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Feeding

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PPRM

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I am probably going to start looking around again.... The new lot has new owners.

Sometimes when my numbers are low, they will mix calves with others. I had a couple of steers in with the owners cattle. I also have some cows on a pasture outback....This lot gives me a lot of flexibility, but it is at a cost. So far it was worth it.... Well I got last months bill....


First the Pasture rent was off. Then I notice those two steers cost $2.06 per day..... I called and the son who is doing the billing agreed to meet. It took several trys for him to show me how he figured pasture rent, one try for me to get it right, LOL.....He agreed to credit me....

Then I told him $2.06 works out to 68 cents a pound if they gain 3 pounds per day. He said that 2.06 was what it came out to. Itold him that doesn't fly and he said they were working on getting cost down, but that is what it came to.....I said I wanted them out of that pen then and he said ok.......I told him if it was going to cost that to feed cattle, I couldn't stay..... He said he understood, but that's what it came to (Mind you these have been on feed and no vet charges).

I pass some of this off to the kids age and will talk to the dad, but my impression was that he is telling me, "If we get it wrong on our part, we can stick you with it).....

My question is, am I missing something???? This is about the last 30 days of feeding, but I still don't think it should be that high on any monthly bill.......The other pens were reasonable... Do any of you have clauses guarenteeing that it won't cost beyond a certain amount????

It is a small enough lot I can force some issues on which pens my cattle are mixed with and get the benefit, but I don't want to play that game. If it were my lot, I really don't think I would risk losing the business of one customer over two calves,

Any feedback is welcome,


Pat
 

Soapweed

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I'd say you are in the driver's seat. The lot might "win the battle" but you are in a position to pull your cattle and "win the war". If they can't play by the rules, you can get out of their game and find another feedlot that is more user-friendly.

Supply and demand enters in. If they are outrageously too high, there are bound to be other places that are more competitive. If they are only a little bit too high, and there are no other lots available, it might be worth a bit of a premium to you. They seem to be abnormally expensive, and if you pull your cattle, others probably will, too. If the feedlot doesn't face reality, they will lose all their business and go broke. It's just a fact of life.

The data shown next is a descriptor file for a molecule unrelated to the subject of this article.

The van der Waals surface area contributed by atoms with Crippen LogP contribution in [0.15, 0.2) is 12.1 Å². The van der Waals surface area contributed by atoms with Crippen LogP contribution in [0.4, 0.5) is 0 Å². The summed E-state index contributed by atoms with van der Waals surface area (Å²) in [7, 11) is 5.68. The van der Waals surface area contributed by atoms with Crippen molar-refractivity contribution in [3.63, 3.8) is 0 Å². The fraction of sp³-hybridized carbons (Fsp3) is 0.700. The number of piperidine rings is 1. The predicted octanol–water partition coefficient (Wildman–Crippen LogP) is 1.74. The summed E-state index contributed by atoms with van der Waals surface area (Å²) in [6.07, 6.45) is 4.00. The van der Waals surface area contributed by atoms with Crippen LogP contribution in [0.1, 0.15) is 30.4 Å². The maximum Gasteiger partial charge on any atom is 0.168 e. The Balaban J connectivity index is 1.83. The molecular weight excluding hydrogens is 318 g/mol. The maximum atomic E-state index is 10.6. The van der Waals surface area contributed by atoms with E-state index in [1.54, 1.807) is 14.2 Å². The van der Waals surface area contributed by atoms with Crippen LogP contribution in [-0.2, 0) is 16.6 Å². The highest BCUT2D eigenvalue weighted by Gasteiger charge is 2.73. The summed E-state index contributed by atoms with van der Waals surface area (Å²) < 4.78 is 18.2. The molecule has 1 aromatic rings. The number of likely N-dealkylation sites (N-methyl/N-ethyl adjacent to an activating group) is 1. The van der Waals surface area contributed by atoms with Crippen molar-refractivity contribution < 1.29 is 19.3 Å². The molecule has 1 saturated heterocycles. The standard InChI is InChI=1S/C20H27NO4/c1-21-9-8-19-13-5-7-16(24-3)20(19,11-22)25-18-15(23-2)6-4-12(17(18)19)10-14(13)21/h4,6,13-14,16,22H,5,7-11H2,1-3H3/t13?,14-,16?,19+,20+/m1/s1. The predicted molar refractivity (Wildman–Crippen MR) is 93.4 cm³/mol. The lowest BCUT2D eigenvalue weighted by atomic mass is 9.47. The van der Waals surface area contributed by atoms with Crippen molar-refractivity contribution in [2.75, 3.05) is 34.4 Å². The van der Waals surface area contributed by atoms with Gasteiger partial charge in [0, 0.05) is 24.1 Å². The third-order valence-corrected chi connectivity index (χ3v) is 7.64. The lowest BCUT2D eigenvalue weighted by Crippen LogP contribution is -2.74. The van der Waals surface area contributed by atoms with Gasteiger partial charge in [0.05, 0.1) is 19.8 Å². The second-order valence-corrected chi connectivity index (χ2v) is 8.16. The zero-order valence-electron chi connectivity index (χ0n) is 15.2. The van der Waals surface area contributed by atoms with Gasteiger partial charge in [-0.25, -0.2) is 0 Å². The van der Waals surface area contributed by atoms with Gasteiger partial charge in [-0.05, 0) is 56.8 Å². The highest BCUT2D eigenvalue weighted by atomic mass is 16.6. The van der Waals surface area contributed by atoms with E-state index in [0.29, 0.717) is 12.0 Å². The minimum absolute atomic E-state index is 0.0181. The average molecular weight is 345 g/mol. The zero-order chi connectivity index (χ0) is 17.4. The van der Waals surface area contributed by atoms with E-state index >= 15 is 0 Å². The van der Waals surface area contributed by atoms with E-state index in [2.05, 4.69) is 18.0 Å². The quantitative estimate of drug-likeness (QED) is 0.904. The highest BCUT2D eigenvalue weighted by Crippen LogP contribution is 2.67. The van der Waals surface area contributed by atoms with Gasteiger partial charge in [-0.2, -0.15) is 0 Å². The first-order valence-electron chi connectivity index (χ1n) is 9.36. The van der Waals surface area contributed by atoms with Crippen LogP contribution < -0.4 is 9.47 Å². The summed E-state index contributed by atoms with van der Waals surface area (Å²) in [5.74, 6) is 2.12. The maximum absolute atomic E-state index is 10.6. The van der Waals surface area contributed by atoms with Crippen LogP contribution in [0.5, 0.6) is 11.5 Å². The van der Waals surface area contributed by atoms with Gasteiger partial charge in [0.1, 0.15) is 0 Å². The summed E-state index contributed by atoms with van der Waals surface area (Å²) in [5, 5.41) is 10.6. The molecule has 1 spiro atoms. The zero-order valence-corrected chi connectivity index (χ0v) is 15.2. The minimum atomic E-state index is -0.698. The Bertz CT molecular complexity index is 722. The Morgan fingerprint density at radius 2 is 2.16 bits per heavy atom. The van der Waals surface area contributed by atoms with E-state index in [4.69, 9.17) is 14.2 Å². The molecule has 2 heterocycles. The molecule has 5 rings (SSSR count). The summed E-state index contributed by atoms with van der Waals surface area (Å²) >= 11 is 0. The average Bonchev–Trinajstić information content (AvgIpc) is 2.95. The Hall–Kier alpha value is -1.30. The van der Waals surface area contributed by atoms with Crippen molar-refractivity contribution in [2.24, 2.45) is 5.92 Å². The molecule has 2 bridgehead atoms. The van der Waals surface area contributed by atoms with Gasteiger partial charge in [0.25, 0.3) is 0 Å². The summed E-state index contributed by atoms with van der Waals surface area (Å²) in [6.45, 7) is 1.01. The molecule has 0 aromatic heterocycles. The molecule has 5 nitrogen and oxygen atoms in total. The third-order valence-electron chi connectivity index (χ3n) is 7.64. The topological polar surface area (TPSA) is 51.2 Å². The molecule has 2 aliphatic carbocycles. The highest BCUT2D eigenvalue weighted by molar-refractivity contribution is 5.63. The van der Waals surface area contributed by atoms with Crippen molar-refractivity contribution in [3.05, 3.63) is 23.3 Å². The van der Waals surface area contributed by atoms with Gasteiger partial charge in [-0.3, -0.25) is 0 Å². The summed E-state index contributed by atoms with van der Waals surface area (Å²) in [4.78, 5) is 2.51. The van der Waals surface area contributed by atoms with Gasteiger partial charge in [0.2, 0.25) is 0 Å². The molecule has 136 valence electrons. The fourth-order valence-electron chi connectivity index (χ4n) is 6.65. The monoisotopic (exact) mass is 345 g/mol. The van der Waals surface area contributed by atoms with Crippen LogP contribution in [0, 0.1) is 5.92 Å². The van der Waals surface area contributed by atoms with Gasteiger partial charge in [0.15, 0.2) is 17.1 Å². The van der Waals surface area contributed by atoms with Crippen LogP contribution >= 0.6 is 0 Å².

sw

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Pat,
my experiences with feedlots have taken me to the point that the lot owner is going to own an interest in the cattle or I will not feed with them. anytime that we have retained 100% interest in the cattle, something like your situation always comes up, no matter if the lot was very big or a little one. I have had the best luck with 50%, I still profit from the genetics but I don't get screwed by the lot owner because he has a vested interest in making sure that the cattle are well taken care of. Start shopping, I don't know any of the lots in your area, sorry.
 

PPRM

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sw,

The rest of the cattle in that pen were his, so the Corporation charged him the same.....

A few years ago, I had a partnership where I was getting screenings from a frozen Vegetable packaging plant. There were no husks, just kernels with some mix of pes and carrots at times. It was very small time. I had worked there and when noone else would take it, I started. When i left, the manager said I could have it as long as I would take it. They were that glad to not have to pay to have it hauled off.......We did well, but didn't realize the owners didn't feel the same until we were told we were out because they had a paying customer......

I only say that because I do have a couple other options. One is to do something similar to this again, but time is limited for me....The other is to try using a Purina Product a friend of mine used with Corn.....He was getting over 80% Choice and Primes on saleyard cattle, he figured his first closout cost of gain was 48 cents per pound..... I am sure he didn't figure yardage in there, LOL, but he still did well,


Thnks for the feedback,


Pat
 

Manitoba_Rancher

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That seems high to me too. What we charge for cost of gain this year is around .50 per pound gained. That is finishing , and backgrounding is around .54 per pound.
 

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